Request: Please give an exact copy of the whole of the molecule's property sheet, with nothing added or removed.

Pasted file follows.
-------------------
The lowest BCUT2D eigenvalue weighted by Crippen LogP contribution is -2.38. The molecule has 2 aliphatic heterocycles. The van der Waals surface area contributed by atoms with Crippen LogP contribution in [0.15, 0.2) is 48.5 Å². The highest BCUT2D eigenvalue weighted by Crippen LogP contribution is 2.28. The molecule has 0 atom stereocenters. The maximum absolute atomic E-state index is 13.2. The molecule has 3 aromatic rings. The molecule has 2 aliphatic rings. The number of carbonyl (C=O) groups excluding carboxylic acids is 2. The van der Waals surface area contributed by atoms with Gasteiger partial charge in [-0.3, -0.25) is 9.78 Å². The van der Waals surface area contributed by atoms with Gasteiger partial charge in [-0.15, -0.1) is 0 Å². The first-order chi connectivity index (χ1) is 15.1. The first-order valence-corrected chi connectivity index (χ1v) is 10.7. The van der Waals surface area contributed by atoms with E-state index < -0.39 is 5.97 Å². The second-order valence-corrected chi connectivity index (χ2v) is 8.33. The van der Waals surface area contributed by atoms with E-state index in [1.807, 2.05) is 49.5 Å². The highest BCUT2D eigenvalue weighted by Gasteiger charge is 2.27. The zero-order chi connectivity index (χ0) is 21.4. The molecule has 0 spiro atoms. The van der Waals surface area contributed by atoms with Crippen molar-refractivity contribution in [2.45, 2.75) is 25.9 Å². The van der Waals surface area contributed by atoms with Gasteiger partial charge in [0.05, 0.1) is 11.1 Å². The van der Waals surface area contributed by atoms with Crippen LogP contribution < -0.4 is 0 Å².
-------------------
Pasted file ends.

The lowest BCUT2D eigenvalue weighted by Crippen LogP contribution is -2.38. The molecule has 2 aliphatic heterocycles. The van der Waals surface area contributed by atoms with Crippen LogP contribution in [0.15, 0.2) is 48.5 Å². The highest BCUT2D eigenvalue weighted by Crippen LogP contribution is 2.28. The molecule has 0 atom stereocenters. The maximum absolute atomic E-state index is 13.2. The molecule has 3 aromatic rings. The molecule has 2 aliphatic rings. The number of carbonyl (C=O) groups excluding carboxylic acids is 2. The van der Waals surface area contributed by atoms with Gasteiger partial charge in [-0.3, -0.25) is 9.78 Å². The van der Waals surface area contributed by atoms with Gasteiger partial charge in [-0.15, -0.1) is 0 Å². The first-order chi connectivity index (χ1) is 15.1. The first-order valence-corrected chi connectivity index (χ1v) is 10.7. The van der Waals surface area contributed by atoms with E-state index < -0.39 is 5.97 Å². The second-order valence-corrected chi connectivity index (χ2v) is 8.33. The van der Waals surface area contributed by atoms with E-state index in [1.807, 2.05) is 49.5 Å². The highest BCUT2D eigenvalue weighted by Gasteiger charge is 2.27. The zero-order chi connectivity index (χ0) is 21.4. The molecule has 0 spiro atoms. The van der Waals surface area contributed by atoms with Crippen molar-refractivity contribution in [2.45, 2.75) is 25.9 Å². The van der Waals surface area contributed by atoms with Gasteiger partial charge in [0.05, 0.1) is 11.1 Å². The van der Waals surface area contributed by atoms with Crippen LogP contribution < -0.4 is 0 Å².